SMA SYNDROME IDH MUT WHO 2 – 40 YEAR OLD MALE
Postsurgical SMA Syndrome
Resections of SMA tumors may cause immediate postoperative motor and speech deficits, which can resolve spontaneously and completely within days to months . This condition is known as SMA syndrome (1).
The SMA is medial to Brodmann area 6 in a parasaggital location behind the posterior margin of the superior frontal
Somatotopically, it is divided into three regions, an anterior one mainly involved in productive language tasks,
intermediate one related to complex movements of the upper extremities, and another posterior one that regulates movements of the lower extremities (2,3).
It is important for neurosurgeons to determine the anatomical and functional limits of an SMA resection and to identify SMA syndrome and monitor its course of recovery (1).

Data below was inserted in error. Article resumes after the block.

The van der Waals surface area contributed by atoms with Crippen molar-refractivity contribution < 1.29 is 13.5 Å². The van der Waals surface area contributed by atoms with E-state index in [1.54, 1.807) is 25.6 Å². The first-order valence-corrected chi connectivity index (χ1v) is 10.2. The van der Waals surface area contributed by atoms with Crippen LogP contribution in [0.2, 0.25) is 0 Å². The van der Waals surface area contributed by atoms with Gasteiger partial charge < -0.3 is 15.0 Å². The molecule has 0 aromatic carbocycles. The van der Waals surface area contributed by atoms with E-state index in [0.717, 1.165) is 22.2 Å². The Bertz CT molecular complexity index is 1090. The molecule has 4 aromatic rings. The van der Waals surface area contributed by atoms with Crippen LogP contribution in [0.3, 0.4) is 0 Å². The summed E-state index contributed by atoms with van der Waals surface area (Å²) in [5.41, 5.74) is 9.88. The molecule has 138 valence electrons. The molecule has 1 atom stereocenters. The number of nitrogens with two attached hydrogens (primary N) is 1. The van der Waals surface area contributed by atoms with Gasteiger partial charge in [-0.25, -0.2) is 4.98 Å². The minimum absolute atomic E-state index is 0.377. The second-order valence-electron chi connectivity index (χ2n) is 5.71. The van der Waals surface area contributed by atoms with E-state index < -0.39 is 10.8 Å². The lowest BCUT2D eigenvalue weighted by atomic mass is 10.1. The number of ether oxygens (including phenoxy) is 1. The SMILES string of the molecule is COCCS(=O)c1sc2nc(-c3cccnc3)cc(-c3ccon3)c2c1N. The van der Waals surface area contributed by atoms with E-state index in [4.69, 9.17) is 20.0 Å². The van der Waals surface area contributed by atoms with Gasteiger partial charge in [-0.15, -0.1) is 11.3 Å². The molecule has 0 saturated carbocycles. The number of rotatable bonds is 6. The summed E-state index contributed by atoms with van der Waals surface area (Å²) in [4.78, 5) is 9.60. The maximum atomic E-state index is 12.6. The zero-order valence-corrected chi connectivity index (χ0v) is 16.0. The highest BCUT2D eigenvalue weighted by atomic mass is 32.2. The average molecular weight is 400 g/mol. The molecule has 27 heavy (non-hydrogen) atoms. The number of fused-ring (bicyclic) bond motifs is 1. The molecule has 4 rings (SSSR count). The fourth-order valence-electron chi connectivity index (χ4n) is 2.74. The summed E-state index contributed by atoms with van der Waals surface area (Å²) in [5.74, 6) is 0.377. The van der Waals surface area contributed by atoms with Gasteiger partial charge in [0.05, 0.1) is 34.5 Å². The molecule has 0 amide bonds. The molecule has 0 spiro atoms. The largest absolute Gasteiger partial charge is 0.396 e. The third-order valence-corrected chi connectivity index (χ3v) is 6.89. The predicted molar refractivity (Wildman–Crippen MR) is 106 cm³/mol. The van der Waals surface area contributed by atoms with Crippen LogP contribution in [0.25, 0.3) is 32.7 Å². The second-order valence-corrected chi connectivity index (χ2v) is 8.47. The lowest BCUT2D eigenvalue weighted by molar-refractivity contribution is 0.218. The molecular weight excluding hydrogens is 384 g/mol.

Oda, K., Yamaguchi, F., Enomoto, H., Higuchi, T., & Morita, A. (2018). Prediction of recovery from supplementary motor area syndrome after brain tumor surgery: preoperative diffusion tensor tractography analysis and postoperative neurological clinical course. Neurosurgical focus, 44(6), E3.
De La Pena, M. J., Robles, S. G., Rodriguez, M. R., Ocana, C. R., & De Vega, V. M. (2013). Cortical and subcortical mapping of language areas: Correlation of functional MRI and tractography in a 3 T scanner with intraoperative cortical and subcortical stimulation in patients with brain tumors located in eloquent areas. Radiología (English Edition), 55(6), 505-513.
Jenabi, M., Peck, K. K., Young, R. J., Brennan, N., & Holodny, A. I. (2014). Probabilistic fiber tracking of the language and motor white matter pathways of the supplementary motor area (SMA) in patients with brain tumors. Journal of Neuroradiology, 41(5), 342-349.